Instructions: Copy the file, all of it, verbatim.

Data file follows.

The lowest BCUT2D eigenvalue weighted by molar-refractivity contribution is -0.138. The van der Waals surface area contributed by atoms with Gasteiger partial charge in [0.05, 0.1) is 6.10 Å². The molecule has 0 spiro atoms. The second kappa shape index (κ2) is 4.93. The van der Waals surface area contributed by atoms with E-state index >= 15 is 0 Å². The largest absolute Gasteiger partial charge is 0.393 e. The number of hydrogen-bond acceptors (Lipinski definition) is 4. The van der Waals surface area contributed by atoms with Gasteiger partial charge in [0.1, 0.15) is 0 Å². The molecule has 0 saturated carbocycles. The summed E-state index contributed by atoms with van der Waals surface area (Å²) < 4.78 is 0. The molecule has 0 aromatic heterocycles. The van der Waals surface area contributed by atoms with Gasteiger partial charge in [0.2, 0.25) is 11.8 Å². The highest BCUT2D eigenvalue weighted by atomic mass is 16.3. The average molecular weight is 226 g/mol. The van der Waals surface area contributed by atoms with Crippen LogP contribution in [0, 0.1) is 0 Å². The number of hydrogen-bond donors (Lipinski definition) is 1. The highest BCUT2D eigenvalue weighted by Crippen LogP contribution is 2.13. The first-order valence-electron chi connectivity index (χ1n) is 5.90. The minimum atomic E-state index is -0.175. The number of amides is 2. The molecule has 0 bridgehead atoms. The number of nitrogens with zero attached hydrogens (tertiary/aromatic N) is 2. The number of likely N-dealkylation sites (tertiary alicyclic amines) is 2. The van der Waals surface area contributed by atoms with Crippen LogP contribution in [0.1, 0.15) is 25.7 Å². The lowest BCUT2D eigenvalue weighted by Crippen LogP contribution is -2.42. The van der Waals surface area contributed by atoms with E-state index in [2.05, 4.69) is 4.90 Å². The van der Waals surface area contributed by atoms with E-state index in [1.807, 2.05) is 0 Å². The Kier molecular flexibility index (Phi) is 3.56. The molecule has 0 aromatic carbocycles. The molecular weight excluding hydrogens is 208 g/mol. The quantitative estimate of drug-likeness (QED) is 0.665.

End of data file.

The lowest BCUT2D eigenvalue weighted by molar-refractivity contribution is -0.138. The van der Waals surface area contributed by atoms with Gasteiger partial charge in [0.05, 0.1) is 6.10 Å². The molecule has 0 spiro atoms. The second kappa shape index (κ2) is 4.93. The van der Waals surface area contributed by atoms with E-state index >= 15 is 0 Å². The largest absolute Gasteiger partial charge is 0.393 e. The number of hydrogen-bond acceptors (Lipinski definition) is 4. The van der Waals surface area contributed by atoms with Gasteiger partial charge in [0.1, 0.15) is 0 Å². The molecule has 0 saturated carbocycles. The summed E-state index contributed by atoms with van der Waals surface area (Å²) < 4.78 is 0. The molecule has 0 aromatic heterocycles. The van der Waals surface area contributed by atoms with Gasteiger partial charge in [0.2, 0.25) is 11.8 Å². The highest BCUT2D eigenvalue weighted by atomic mass is 16.3. The average molecular weight is 226 g/mol. The van der Waals surface area contributed by atoms with Crippen LogP contribution in [0, 0.1) is 0 Å². The number of hydrogen-bond donors (Lipinski definition) is 1. The highest BCUT2D eigenvalue weighted by Crippen LogP contribution is 2.13. The first-order valence-electron chi connectivity index (χ1n) is 5.90. The minimum atomic E-state index is -0.175. The number of amides is 2. The molecule has 0 bridgehead atoms. The number of nitrogens with zero attached hydrogens (tertiary/aromatic N) is 2. The number of likely N-dealkylation sites (tertiary alicyclic amines) is 2. The van der Waals surface area contributed by atoms with Crippen LogP contribution in [0.1, 0.15) is 25.7 Å². The lowest BCUT2D eigenvalue weighted by Crippen LogP contribution is -2.42. The van der Waals surface area contributed by atoms with E-state index in [2.05, 4.69) is 4.90 Å². The van der Waals surface area contributed by atoms with E-state index in [1.807, 2.05) is 0 Å². The Kier molecular flexibility index (Phi) is 3.56. The molecule has 0 aromatic carbocycles. The molecular weight excluding hydrogens is 208 g/mol. The quantitative estimate of drug-likeness (QED) is 0.665.